Photo: Marco Limberg
Aviva Goldschmidt remembers every day the fear of being a small child who learned that any sound she made could mean discovery and death.”You may not cry; you may not laugh; you may not talk; you have to be absolutely quiet.” Her mother’s constant warnings still echo in Aviva’s heart today. They also saved her life.
Aviva and her mother survived the Holocaust in various hiding places in Boryslav, Poland (today in Ukraine). A sound, a word, a sob could have revealed them and delivered them to their deaths. Her mother’s admonishments had such an impact on little Aviva that even long after the Holocaust, she was only able to speak in whispers. On International Holocaust Remembrance Day, Aviva told her story to about 100 high school students in Frankfurt, Germany as part of a Claims Conference commemoration and exhibition that focused on child survivors of the Holocaust. Aviva Tuch was born in 1938 in Boryslav and lived with her parents Mendel and Pinia and older siblings Cilla and Josef.
The family had a comfortable income. But Aviva’s sheltered childhood came to an end with the Nazi invasion of the Soviet Union in June 1941. Mendel Tuch was deported for slave labor; his family never saw him again. They heard later on that he had been shot. Cilla fled eastward into the Soviet Union. Aviva and Josef together with their mother were brought to the Boryslav slave labor camp, from which they managed to escape. Until liberation they lived in hiding in various places in and around Boryslav, giving Aviva the strong memories of orders to be quiet at all times. During the last days of the occupation, Aviva’s brother Josef was shot to death by German soldiers at age 20.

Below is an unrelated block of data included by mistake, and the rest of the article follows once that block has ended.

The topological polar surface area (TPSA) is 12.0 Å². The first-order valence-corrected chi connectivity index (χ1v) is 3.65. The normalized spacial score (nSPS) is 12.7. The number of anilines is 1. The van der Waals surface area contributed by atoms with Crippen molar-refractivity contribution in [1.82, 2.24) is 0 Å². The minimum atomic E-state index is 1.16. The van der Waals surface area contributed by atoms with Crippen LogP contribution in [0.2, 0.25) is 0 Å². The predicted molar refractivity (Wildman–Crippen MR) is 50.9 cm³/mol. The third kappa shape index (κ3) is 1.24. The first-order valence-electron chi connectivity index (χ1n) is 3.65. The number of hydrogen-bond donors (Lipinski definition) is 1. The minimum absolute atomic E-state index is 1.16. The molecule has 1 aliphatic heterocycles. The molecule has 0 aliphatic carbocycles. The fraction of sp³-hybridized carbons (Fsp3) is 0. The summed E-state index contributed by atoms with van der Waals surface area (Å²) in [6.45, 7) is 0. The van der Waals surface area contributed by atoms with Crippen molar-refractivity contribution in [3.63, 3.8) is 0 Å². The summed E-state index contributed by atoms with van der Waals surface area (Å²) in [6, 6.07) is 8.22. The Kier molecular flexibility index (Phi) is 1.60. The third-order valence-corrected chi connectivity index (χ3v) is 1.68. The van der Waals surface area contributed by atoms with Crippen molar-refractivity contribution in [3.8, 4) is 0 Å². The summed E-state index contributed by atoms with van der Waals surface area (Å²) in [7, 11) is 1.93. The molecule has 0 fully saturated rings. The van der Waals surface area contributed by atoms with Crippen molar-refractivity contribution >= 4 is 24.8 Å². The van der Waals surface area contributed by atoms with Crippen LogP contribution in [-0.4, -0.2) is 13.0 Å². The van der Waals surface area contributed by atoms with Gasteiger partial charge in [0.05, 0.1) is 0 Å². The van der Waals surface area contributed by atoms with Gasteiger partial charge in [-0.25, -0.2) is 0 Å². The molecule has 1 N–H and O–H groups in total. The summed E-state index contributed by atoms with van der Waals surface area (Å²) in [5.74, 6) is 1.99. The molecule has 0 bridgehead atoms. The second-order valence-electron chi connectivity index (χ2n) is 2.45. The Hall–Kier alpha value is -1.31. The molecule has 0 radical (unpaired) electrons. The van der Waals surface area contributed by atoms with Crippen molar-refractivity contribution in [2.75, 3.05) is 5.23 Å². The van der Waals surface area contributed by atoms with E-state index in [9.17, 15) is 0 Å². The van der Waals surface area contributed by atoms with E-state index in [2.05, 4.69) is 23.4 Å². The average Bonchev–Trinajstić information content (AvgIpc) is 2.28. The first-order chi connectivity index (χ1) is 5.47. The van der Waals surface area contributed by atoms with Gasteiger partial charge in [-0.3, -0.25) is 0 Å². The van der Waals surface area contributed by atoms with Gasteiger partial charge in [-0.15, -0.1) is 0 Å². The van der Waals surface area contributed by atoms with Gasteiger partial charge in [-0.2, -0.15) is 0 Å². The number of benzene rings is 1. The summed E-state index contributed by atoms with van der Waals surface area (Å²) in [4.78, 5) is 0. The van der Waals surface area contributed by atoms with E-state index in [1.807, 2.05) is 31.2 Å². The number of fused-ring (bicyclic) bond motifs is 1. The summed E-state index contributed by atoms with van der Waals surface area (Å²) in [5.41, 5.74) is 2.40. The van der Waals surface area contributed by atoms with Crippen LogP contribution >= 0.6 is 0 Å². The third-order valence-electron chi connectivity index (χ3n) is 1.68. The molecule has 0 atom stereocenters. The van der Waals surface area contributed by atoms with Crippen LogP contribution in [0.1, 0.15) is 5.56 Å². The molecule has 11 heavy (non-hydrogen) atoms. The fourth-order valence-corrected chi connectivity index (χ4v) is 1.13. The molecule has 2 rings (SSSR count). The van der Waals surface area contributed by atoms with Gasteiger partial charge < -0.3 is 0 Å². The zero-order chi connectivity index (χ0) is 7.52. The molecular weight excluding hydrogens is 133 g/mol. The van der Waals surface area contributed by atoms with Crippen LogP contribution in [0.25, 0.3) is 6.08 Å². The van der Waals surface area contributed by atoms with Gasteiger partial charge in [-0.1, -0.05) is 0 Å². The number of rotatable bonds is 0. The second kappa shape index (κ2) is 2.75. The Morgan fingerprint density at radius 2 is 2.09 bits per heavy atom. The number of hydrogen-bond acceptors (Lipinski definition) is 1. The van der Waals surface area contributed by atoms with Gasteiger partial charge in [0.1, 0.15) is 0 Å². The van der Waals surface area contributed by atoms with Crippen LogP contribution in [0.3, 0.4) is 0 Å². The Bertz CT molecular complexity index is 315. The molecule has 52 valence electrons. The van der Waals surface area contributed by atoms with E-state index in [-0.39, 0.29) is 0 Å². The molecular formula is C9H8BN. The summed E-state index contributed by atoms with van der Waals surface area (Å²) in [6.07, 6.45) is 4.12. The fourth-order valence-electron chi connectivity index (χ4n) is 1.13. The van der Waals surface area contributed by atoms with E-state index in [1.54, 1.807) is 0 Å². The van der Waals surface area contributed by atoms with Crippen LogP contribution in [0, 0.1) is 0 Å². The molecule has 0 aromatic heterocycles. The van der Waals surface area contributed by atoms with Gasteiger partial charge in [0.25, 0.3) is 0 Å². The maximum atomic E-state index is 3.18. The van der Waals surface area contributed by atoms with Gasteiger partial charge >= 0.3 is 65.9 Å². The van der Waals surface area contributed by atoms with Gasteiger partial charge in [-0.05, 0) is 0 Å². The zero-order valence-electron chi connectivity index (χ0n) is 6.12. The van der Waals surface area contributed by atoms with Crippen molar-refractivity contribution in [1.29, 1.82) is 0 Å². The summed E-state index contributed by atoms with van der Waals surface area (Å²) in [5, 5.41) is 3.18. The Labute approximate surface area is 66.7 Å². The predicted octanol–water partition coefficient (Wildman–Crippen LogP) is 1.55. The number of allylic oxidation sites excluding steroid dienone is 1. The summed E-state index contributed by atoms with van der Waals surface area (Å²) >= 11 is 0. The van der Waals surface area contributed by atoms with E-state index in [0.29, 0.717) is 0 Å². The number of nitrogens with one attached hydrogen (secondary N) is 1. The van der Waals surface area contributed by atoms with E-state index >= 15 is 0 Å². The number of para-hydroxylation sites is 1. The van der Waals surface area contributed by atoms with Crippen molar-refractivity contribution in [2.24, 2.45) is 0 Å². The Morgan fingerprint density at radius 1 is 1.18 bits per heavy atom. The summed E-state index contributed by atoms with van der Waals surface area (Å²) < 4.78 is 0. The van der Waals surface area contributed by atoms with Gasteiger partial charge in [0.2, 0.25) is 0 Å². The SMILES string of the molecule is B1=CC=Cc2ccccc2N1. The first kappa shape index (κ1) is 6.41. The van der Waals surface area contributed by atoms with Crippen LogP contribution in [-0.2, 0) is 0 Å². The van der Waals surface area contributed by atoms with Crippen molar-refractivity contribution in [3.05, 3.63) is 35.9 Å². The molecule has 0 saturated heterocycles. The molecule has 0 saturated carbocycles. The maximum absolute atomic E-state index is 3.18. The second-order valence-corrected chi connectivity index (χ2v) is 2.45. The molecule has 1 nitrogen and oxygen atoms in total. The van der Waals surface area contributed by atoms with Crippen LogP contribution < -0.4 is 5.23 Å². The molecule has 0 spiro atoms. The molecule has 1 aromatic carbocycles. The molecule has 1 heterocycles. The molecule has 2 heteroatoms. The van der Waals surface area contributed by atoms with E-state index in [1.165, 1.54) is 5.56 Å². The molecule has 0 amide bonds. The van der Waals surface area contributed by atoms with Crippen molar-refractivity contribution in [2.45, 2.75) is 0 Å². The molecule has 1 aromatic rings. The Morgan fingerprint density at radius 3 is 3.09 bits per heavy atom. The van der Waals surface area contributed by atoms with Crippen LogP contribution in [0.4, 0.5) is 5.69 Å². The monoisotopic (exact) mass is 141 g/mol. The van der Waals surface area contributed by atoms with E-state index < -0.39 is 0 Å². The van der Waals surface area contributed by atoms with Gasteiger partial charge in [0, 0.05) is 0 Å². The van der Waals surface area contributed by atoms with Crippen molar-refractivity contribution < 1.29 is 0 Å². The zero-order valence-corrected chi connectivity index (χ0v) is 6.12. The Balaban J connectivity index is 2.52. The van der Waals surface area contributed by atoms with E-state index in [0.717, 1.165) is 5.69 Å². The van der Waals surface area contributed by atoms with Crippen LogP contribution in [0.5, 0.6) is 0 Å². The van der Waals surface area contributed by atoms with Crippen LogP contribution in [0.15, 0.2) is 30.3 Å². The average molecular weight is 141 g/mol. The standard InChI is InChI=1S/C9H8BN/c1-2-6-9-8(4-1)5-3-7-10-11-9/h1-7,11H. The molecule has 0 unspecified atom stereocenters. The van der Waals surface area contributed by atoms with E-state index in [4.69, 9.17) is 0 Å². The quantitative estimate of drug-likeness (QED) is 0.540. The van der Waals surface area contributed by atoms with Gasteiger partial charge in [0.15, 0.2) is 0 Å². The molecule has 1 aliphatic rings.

At the Frankfurt commemoration, Aviva told the students that she still suffers from trauma and that the memories of the Holocaust are always with her. One of the students asked if when moving to Germany in the 1950s, she experienced anti-Semitism and how she would judge the situation today. Aviva said that anti-Semitism in Germany is more visible today, and that she worries about the rise of right-wing populism all over Europe. She appealed to the students to strengthen democracy.
For Holocaust Remembrance Day, the Claims Conference held an exhibition, “Jewish Child Survivors,” at St. Paul’s Church, a venue used for important city and regional events. We displayed banners about the plight of child survivors and individual stories, including Aviva’s.
On a day when the world remembered the six million Jews who were slaughtered, it is important that people, especially young people, hear the stories of individuals like Aviva. The number six million is often too large to grasp. But a story of a small Jewish girl terrorized into speaking only in a whisper, even years after the war, resonates and stays with the people who hear it.